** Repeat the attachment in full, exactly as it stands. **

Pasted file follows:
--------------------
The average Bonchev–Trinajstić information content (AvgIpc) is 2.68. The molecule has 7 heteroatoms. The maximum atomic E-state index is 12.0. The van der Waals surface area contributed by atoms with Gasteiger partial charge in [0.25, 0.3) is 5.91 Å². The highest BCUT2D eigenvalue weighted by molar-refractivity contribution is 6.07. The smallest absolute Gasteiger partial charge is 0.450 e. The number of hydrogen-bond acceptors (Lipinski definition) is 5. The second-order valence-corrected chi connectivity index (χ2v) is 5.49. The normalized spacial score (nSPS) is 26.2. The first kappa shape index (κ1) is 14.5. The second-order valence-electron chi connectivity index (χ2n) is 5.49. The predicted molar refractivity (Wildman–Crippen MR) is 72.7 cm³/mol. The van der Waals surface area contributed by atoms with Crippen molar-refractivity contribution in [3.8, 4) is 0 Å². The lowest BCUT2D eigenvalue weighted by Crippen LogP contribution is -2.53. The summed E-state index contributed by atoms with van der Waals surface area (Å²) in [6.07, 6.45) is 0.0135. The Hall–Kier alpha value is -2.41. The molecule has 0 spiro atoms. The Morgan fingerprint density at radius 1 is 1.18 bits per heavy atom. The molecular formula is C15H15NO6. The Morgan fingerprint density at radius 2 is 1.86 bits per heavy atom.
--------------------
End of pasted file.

The average Bonchev–Trinajstić information content (AvgIpc) is 2.68. The molecule has 7 heteroatoms. The maximum atomic E-state index is 12.0. The van der Waals surface area contributed by atoms with Gasteiger partial charge in [0.25, 0.3) is 5.91 Å². The highest BCUT2D eigenvalue weighted by molar-refractivity contribution is 6.07. The smallest absolute Gasteiger partial charge is 0.450 e. The number of hydrogen-bond acceptors (Lipinski definition) is 5. The second-order valence-corrected chi connectivity index (χ2v) is 5.49. The normalized spacial score (nSPS) is 26.2. The first kappa shape index (κ1) is 14.5. The second-order valence-electron chi connectivity index (χ2n) is 5.49. The predicted molar refractivity (Wildman–Crippen MR) is 72.7 cm³/mol. The van der Waals surface area contributed by atoms with Crippen molar-refractivity contribution in [3.8, 4) is 0 Å². The lowest BCUT2D eigenvalue weighted by Crippen LogP contribution is -2.53. The summed E-state index contributed by atoms with van der Waals surface area (Å²) in [6.07, 6.45) is 0.0135. The Hall–Kier alpha value is -2.41. The molecule has 0 spiro atoms. The Morgan fingerprint density at radius 1 is 1.18 bits per heavy atom. The molecular formula is C15H15NO6. The Morgan fingerprint density at radius 2 is 1.86 bits per heavy atom.